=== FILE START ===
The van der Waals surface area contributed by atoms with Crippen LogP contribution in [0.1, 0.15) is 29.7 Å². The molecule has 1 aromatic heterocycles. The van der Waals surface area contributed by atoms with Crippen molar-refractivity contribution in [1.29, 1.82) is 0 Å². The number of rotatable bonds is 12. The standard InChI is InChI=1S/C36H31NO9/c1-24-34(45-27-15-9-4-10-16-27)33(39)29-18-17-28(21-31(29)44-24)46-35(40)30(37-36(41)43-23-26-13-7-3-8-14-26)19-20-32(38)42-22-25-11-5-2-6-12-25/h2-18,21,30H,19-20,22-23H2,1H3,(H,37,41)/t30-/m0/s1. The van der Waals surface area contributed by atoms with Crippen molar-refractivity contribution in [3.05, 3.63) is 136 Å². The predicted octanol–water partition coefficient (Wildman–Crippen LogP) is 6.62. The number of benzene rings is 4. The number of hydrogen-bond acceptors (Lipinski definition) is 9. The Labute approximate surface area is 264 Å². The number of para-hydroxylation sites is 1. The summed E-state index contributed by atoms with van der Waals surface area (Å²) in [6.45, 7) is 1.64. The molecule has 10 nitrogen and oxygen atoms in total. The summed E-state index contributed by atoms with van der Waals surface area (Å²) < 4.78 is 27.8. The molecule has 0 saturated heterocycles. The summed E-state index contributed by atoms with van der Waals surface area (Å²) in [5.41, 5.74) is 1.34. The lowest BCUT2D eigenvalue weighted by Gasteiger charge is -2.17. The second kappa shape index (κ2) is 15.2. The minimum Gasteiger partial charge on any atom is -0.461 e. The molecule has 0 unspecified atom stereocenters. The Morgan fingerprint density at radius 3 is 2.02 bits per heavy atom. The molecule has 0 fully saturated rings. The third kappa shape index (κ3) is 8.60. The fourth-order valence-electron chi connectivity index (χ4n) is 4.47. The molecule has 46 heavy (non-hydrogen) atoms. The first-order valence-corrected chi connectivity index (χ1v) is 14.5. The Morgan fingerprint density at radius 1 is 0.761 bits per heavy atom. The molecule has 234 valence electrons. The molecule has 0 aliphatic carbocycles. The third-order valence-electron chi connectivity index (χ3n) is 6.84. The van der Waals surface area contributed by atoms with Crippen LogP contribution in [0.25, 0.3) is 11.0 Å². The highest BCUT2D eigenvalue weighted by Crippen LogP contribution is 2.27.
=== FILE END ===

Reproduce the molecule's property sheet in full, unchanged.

The van der Waals surface area contributed by atoms with Crippen LogP contribution in [0.1, 0.15) is 29.7 Å². The molecule has 1 aromatic heterocycles. The van der Waals surface area contributed by atoms with Crippen molar-refractivity contribution in [1.29, 1.82) is 0 Å². The number of rotatable bonds is 12. The standard InChI is InChI=1S/C36H31NO9/c1-24-34(45-27-15-9-4-10-16-27)33(39)29-18-17-28(21-31(29)44-24)46-35(40)30(37-36(41)43-23-26-13-7-3-8-14-26)19-20-32(38)42-22-25-11-5-2-6-12-25/h2-18,21,30H,19-20,22-23H2,1H3,(H,37,41)/t30-/m0/s1. The van der Waals surface area contributed by atoms with Crippen molar-refractivity contribution in [3.05, 3.63) is 136 Å². The predicted octanol–water partition coefficient (Wildman–Crippen LogP) is 6.62. The number of benzene rings is 4. The number of hydrogen-bond acceptors (Lipinski definition) is 9. The Labute approximate surface area is 264 Å². The number of para-hydroxylation sites is 1. The summed E-state index contributed by atoms with van der Waals surface area (Å²) in [6.45, 7) is 1.64. The molecule has 10 nitrogen and oxygen atoms in total. The summed E-state index contributed by atoms with van der Waals surface area (Å²) < 4.78 is 27.8. The molecule has 0 saturated heterocycles. The summed E-state index contributed by atoms with van der Waals surface area (Å²) in [5.41, 5.74) is 1.34. The lowest BCUT2D eigenvalue weighted by Gasteiger charge is -2.17. The second kappa shape index (κ2) is 15.2. The minimum Gasteiger partial charge on any atom is -0.461 e. The molecule has 0 unspecified atom stereocenters. The Morgan fingerprint density at radius 3 is 2.02 bits per heavy atom. The molecule has 0 fully saturated rings. The third kappa shape index (κ3) is 8.60. The fourth-order valence-electron chi connectivity index (χ4n) is 4.47. The molecule has 46 heavy (non-hydrogen) atoms. The first-order valence-corrected chi connectivity index (χ1v) is 14.5. The Morgan fingerprint density at radius 1 is 0.761 bits per heavy atom. The molecule has 234 valence electrons. The molecule has 0 aliphatic carbocycles. The third-order valence-electron chi connectivity index (χ3n) is 6.84. The van der Waals surface area contributed by atoms with Crippen LogP contribution in [0.25, 0.3) is 11.0 Å². The highest BCUT2D eigenvalue weighted by Crippen LogP contribution is 2.27.